Summary: The embellished, yet true rags-to-riches story of Josie Arlington; infamous madam of the most lucrative and controversial brothel in early twentieth century New Orleans! Art lovers, history buffs, jazz fans, and feminists rejoice, this is a great read that you won't regret.
What I loved: By now you may know that I have an affinity for historical fiction novels with rebellious heroines and dark and twisty turns, and this book is no exception. Mysterious characters, romance, political controversy, history... it's all here. I read this book on our flight to New Orleans this summer and loved walking around the neighborhood where the story took place. I kept pointing out street names and buildings and launching into lengthy wikipedia searches about things I had read. A fun, quick, and entertaining read, and definitely one of my new favorites.
Not so much: It has been a few months since I read this book, but honestly there isn't anything that I can think of that I would have changed about it. Just when you think it's a cliche romance tale, you remember that it's based a true story and not all true stories have happy endings...
Summary: A coming of age story about a young girl named Ibby Belle who is forced to live with her eccentric and mysterious grandmother in her New Orleans mansion. Set in the 1960's, this story weaves around the civil rights movement, life in the deep South, and the rise of rock and roll.
What I loved: This story reminded me of The Help mixed with a Judy Blume book. It's a good read for tweens or anyone wanting a light, easy read with enough historical weight to keep it anchored.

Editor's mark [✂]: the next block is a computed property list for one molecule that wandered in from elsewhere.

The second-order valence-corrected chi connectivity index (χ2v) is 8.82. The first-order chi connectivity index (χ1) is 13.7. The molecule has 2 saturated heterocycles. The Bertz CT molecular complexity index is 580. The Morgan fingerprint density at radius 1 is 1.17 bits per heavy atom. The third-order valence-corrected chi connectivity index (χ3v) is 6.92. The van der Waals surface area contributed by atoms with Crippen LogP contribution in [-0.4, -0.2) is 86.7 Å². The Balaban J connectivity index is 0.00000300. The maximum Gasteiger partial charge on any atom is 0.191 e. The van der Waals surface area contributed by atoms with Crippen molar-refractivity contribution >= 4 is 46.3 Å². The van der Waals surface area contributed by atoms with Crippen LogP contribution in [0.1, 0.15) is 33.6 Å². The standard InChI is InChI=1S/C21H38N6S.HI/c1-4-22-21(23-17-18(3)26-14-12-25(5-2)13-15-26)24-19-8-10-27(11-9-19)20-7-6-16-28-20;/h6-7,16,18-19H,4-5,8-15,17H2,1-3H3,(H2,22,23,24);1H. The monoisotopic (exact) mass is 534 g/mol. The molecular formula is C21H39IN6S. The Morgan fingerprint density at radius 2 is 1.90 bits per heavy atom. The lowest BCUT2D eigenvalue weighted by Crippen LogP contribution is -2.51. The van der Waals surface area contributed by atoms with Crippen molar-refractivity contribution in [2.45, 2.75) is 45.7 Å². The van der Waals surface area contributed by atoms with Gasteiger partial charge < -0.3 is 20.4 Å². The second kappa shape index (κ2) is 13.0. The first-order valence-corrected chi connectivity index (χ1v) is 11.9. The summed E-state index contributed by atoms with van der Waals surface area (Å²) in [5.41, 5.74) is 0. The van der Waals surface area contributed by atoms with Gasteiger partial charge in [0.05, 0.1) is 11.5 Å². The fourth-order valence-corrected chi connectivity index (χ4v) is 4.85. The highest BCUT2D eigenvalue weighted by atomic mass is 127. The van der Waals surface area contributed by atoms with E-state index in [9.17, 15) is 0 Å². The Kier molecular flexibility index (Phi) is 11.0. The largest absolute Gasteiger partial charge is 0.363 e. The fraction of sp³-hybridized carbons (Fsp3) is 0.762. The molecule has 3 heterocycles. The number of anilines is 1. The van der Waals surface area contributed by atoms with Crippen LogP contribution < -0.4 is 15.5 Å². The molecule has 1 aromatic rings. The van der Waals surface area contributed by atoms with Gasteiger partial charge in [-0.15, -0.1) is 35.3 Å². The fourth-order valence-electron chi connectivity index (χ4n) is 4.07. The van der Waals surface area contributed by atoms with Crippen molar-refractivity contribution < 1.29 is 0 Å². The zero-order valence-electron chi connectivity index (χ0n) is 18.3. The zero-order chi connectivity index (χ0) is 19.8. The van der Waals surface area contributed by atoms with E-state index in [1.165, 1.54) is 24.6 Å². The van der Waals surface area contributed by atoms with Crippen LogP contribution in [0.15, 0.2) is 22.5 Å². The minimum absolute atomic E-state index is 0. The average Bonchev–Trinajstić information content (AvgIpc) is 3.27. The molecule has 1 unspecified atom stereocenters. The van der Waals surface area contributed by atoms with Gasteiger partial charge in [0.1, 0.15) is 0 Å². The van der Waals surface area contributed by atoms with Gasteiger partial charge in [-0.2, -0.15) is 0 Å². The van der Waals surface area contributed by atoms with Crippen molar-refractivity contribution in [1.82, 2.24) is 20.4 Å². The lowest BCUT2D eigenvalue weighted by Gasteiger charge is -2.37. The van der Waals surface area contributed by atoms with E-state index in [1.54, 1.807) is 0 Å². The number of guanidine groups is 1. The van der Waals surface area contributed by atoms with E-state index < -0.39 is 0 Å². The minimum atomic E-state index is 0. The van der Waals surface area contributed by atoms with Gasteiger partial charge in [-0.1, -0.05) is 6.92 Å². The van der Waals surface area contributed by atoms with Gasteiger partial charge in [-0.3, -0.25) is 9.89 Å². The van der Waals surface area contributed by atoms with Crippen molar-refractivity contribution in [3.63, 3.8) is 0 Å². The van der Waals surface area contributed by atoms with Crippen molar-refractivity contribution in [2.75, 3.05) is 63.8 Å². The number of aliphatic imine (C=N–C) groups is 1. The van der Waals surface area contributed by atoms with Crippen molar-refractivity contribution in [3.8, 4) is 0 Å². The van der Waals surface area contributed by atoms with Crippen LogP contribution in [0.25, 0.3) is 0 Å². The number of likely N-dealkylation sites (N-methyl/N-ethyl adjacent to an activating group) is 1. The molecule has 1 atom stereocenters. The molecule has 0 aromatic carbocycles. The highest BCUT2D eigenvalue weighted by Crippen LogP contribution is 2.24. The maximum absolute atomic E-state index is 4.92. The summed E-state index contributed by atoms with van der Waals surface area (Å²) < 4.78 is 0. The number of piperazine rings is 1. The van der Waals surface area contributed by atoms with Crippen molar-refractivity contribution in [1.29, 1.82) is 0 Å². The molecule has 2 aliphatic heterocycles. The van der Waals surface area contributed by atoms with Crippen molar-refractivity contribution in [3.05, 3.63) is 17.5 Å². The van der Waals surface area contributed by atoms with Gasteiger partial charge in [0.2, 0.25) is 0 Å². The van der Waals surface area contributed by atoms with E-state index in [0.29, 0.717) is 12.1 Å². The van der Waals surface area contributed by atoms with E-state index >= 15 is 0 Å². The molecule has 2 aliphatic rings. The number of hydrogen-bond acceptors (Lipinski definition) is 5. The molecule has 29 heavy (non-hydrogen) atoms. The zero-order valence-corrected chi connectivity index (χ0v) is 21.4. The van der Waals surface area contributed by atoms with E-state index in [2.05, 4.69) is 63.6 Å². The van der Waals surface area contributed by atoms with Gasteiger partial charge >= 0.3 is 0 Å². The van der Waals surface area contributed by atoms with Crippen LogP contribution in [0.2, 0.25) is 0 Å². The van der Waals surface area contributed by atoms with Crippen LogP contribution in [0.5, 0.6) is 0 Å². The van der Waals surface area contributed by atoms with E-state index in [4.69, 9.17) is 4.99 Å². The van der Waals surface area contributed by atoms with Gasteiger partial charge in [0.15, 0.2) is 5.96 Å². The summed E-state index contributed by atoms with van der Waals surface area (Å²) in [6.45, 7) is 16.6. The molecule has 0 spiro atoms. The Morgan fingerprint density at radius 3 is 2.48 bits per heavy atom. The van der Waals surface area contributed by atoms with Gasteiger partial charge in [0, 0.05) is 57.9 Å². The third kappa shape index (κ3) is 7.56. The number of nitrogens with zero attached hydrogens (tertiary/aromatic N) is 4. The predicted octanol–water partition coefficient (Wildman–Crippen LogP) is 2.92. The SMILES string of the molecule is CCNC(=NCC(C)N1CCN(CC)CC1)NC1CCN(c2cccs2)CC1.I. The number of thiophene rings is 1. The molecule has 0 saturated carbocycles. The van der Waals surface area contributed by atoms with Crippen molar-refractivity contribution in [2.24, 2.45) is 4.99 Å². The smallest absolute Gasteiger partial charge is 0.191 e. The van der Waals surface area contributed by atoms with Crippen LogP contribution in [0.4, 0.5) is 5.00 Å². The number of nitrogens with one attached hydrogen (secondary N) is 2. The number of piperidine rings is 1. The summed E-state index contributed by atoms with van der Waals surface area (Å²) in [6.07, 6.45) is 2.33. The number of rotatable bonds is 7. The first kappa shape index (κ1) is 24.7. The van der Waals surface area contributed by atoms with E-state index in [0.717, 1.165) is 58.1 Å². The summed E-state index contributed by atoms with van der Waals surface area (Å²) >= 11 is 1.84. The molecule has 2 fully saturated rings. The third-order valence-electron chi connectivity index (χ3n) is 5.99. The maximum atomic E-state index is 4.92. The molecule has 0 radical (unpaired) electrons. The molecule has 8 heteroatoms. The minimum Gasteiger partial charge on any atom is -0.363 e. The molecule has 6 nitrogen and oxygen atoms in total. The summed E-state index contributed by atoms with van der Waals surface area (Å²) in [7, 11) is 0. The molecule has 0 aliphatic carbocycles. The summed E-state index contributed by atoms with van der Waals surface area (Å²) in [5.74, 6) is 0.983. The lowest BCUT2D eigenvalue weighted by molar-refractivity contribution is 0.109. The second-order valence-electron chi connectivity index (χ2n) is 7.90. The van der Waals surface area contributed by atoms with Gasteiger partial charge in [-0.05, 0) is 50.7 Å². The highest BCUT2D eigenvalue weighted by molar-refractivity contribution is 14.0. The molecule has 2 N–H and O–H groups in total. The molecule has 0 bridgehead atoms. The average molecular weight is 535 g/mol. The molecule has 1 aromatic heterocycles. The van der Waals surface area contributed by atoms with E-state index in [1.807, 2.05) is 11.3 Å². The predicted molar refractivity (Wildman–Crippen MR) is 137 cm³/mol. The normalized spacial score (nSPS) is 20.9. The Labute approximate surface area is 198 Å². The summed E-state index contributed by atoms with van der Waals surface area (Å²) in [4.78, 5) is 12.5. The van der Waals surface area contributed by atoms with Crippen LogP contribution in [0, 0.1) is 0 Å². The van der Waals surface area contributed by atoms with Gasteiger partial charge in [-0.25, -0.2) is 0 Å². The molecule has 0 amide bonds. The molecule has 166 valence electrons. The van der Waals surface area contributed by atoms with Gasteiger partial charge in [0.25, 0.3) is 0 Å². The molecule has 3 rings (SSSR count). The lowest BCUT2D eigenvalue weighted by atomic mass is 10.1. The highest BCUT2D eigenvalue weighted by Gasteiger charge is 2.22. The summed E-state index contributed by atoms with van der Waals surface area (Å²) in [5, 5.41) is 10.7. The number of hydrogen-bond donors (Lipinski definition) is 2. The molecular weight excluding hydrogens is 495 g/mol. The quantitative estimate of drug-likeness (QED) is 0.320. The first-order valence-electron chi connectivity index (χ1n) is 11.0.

Not So Much: It was sweet, easy to read, and somewhat entertaining, but didn't totally pull me in. If I hadn't been on a plan while reading it, I may not have pushed through it in one sitting.
Summary: Korobi Roy is raised by her wealthy grandparents in Kolkata, India. Believing her parents to be dead, and despite plots to defeat her, Korobi plans to marry the son of a prestigious family with prominent political and financial connections. However a hidden letter reveals details about her family that sends Korobi to America to try to track down the mystery of her parent's disappearance.
What I loved: My favorite thing about this book was the setting and the Indian customs and culture that is woven throughout the story. In a society where patriarchy and marital unions mean everything for a person's future, Korobi chooses to listen to her heart. I borrowed this from the library based on the cover alone and I am glad that I did. It was a good read and one that I would recommend it to anyone who loves coming of age stories set in faraway locations.
Not so much: Perhaps because much of the Indian culture is so foreign to me, and so drastically different from modern American or western culture, I found some of the circumstances hard to believe. I wanted to scream at Korobi to "just knock it off, forget the outdated bullcrap, and do whatever you want!" but I couldn't because it was a book, and because it was all part of the bigger story...
Summary: One-Eyed Charley Parkhurst, the most fearless and notorious stagecoach driver in the West, spent his entire life searching for the man who murdered his family... and on his deathbed was revealed to be a woman! Inspired by a true story (you can google her!) this story will entertain and fascinate you from beginning to end. A quick read (chapters are only a few pages long) and well written story.
What I loved: Everything about this book (see "Madam")! After my mom passed it on to me, I read it over a weekend, then immediately lent it to my boss, before mailing it to my book buddy Kristin in Colorado (hi!). This is easily one of my favorite books of the year and one I will recommend for many more to come.
Not so much: At first I thought the story seemed a bit slow- I didn't realize how all of the details were going to fit together- but once I got a few chapters in, I was hooked. This is the kind of book you read while walking around, eating, cleaning, and sitting on the toilet (well it's true), because you simply don't want to put it down.